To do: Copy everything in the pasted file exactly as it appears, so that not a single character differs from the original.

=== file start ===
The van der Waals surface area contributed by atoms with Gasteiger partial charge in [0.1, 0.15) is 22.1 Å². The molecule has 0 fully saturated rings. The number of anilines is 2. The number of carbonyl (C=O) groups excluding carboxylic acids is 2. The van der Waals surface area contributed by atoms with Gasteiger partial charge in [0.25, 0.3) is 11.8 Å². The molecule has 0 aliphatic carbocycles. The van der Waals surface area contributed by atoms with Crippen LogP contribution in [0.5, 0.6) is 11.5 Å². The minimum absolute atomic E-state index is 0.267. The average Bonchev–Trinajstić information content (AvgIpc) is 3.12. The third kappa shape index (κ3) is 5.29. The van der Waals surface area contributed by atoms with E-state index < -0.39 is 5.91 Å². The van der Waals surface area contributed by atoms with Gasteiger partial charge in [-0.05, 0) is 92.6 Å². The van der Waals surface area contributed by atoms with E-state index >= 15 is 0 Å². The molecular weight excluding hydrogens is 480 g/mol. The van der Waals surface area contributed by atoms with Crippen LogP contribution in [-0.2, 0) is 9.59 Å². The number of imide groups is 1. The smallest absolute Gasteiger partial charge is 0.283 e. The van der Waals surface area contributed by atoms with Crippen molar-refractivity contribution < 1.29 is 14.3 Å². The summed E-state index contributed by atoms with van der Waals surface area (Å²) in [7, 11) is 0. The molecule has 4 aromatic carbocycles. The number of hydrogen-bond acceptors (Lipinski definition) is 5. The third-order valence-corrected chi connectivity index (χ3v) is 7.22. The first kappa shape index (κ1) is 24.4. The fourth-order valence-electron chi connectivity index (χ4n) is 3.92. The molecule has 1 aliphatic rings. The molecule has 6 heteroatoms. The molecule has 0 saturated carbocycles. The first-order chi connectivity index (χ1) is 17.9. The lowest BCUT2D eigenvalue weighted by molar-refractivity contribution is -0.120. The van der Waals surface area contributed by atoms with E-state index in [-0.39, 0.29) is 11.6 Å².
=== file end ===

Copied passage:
The van der Waals surface area contributed by atoms with Gasteiger partial charge in [0.1, 0.15) is 22.1 Å². The molecule has 0 fully saturated rings. The number of anilines is 2. The number of carbonyl (C=O) groups excluding carboxylic acids is 2. The van der Waals surface area contributed by atoms with Gasteiger partial charge in [0.25, 0.3) is 11.8 Å². The molecule has 0 aliphatic carbocycles. The van der Waals surface area contributed by atoms with Crippen LogP contribution in [0.5, 0.6) is 11.5 Å². The minimum absolute atomic E-state index is 0.267. The average Bonchev–Trinajstić information content (AvgIpc) is 3.12. The third kappa shape index (κ3) is 5.29. The van der Waals surface area contributed by atoms with E-state index < -0.39 is 5.91 Å². The van der Waals surface area contributed by atoms with Gasteiger partial charge in [-0.05, 0) is 92.6 Å². The van der Waals surface area contributed by atoms with E-state index >= 15 is 0 Å². The molecular weight excluding hydrogens is 480 g/mol. The van der Waals surface area contributed by atoms with Crippen LogP contribution in [-0.2, 0) is 9.59 Å². The number of imide groups is 1. The smallest absolute Gasteiger partial charge is 0.283 e. The van der Waals surface area contributed by atoms with Crippen molar-refractivity contribution < 1.29 is 14.3 Å². The summed E-state index contributed by atoms with van der Waals surface area (Å²) in [7, 11) is 0. The molecule has 4 aromatic carbocycles. The number of hydrogen-bond acceptors (Lipinski definition) is 5. The third-order valence-corrected chi connectivity index (χ3v) is 7.22. The first kappa shape index (κ1) is 24.4. The fourth-order valence-electron chi connectivity index (χ4n) is 3.92. The molecule has 1 aliphatic rings. The molecule has 6 heteroatoms. The molecule has 0 saturated carbocycles. The first-order chi connectivity index (χ1) is 17.9. The lowest BCUT2D eigenvalue weighted by molar-refractivity contribution is -0.120. The van der Waals surface area contributed by atoms with E-state index in [-0.39, 0.29) is 11.6 Å².